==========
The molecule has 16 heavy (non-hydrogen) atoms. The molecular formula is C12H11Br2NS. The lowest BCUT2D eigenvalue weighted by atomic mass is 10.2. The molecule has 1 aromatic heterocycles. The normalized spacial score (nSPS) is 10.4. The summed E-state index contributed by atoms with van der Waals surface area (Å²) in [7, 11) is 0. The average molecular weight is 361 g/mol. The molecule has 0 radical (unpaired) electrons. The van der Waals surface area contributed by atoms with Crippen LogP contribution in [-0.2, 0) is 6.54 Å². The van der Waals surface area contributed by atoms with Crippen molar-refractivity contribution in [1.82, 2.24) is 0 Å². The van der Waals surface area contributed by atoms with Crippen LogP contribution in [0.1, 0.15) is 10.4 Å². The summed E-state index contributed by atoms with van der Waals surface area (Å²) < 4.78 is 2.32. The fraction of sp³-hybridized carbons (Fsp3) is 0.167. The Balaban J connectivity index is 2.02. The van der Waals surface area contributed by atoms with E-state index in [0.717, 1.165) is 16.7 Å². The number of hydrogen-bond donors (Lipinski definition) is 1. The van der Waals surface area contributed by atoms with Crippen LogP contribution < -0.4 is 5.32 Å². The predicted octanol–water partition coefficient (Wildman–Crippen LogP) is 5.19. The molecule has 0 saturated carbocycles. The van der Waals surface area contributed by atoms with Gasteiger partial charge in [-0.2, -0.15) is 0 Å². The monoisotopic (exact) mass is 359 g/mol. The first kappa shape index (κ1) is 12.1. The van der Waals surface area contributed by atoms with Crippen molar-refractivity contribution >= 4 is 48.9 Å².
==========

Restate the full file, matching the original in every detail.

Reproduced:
The molecule has 16 heavy (non-hydrogen) atoms. The molecular formula is C12H11Br2NS. The lowest BCUT2D eigenvalue weighted by atomic mass is 10.2. The molecule has 1 aromatic heterocycles. The normalized spacial score (nSPS) is 10.4. The summed E-state index contributed by atoms with van der Waals surface area (Å²) in [7, 11) is 0. The average molecular weight is 361 g/mol. The molecule has 0 radical (unpaired) electrons. The van der Waals surface area contributed by atoms with Crippen LogP contribution in [-0.2, 0) is 6.54 Å². The van der Waals surface area contributed by atoms with Crippen molar-refractivity contribution in [1.82, 2.24) is 0 Å². The van der Waals surface area contributed by atoms with Crippen LogP contribution in [0.1, 0.15) is 10.4 Å². The summed E-state index contributed by atoms with van der Waals surface area (Å²) < 4.78 is 2.32. The fraction of sp³-hybridized carbons (Fsp3) is 0.167. The Balaban J connectivity index is 2.02. The van der Waals surface area contributed by atoms with E-state index in [0.717, 1.165) is 16.7 Å². The number of hydrogen-bond donors (Lipinski definition) is 1. The van der Waals surface area contributed by atoms with Crippen LogP contribution < -0.4 is 5.32 Å². The predicted octanol–water partition coefficient (Wildman–Crippen LogP) is 5.19. The molecule has 0 saturated carbocycles. The van der Waals surface area contributed by atoms with Gasteiger partial charge in [-0.2, -0.15) is 0 Å². The monoisotopic (exact) mass is 359 g/mol. The first kappa shape index (κ1) is 12.1. The van der Waals surface area contributed by atoms with Crippen molar-refractivity contribution >= 4 is 48.9 Å².